To generate the main randomly generated input file, we need some kind of Export utility. For example:

class Export
  def initialize(writer)
    @writer = writer
  end
  def out(max, file_name)
  end
end

To do the external sort, we need a Sort utility:

class Sort
  def initialize(reader, writer, queuer)
    @reader = reader
    @writer = writer
    @queuer = queuer
  end
  def external(max, chache_size, file_in, file_out)
  end
end

Finally, to do the check at the end, we need a Check utility:

class Check
  def initialize(reader)
  end
  def is_sorted(max, file_out)
  end
end

That should do it.

The relationship between these utility objects and our contracts resemble that of a client / server model. Here the server gets injected as a dependency. The client code will then call the public API or contract to fulfill requests.

As an analogy, data that flows from our contracts is like the water service we get in our house. The utility objects are like the necessary plumbing in our home that fulfill the service. One thing to keep in mind is, in a responsibility centric approach, data flows through the system as opposed to being put in a single monolithic place.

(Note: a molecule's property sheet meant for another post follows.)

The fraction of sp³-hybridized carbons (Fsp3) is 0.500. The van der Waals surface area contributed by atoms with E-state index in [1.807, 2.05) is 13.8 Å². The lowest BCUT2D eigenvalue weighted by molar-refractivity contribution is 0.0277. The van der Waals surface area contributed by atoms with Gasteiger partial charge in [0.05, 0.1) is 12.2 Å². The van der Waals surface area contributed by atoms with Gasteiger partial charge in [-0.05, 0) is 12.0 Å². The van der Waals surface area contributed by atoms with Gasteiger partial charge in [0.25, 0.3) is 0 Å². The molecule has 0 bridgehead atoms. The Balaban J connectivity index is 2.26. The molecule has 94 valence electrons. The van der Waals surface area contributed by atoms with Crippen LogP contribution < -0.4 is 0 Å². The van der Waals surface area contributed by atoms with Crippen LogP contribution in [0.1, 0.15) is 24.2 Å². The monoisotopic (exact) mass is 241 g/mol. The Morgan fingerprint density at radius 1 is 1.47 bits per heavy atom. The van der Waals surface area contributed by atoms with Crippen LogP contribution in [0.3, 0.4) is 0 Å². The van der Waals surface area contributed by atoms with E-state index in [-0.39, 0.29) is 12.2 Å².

Notice, at this point in the development process, we are not concerned with any implementation details. Our unit tests will be designed to guide the creative process.

Unit tests

For the purposes of this article, I am using mocha to help me write the tests.

In the tests, we’ll define M = 9 and N = 3,. Finally, a test filename like in for input and out for output should do.

Let’s conceptualize our export utility:

class ExportTest < Test::Unit::TestCase
  def test_export_out
    # Mock dependency and add expectations
    writer = mock()
    writer.expects(:open).with('in').at_least_once
    writer.expects(:append).with(anything).times(9)
    writer.expects(:close).at_least_once
    # Call utility
    Export.new(writer).out(9, 'in')
  end
end

To successfully pass this test we can do:

def out(max, file_name)
  @writer.open(file_name)
  max.times { @writer.append(Random.rand(10)) }
  @writer.close
end

The same pattern can be applied to the check utility:

class CheckTest < Test::Unit::TestCase
  def test_check_is_sorted
    reader = mock()
    reader.expects(:open).with('out').at_least_once
    reader.expects(:read).times(9).returns(0)
    reader.expects(:close).at_least_once
    target = Check.new(reader).is_sorted(9, 'out')
    assert target
  end

To successfully pass this test we can do:

def is_sorted(max, file_out)
  return true if max <= 1
  sorted = true
  @reader.open(file_out)
  a = @reader.read
  (max - 1).times do
    b = @reader.read
    sorted = false if a > b
    a = b
  end
  @reader.close
  sorted
end

For our final test, we need to implement external sort. The first thing is to break the input file into sorted chunks. That means we are reading from our input file 9 times. We’ll also be writing to separate chunk files a total of 9 times. Finally, we will write the final result into the output file a total of 9 times, which gives us a complete total of 18.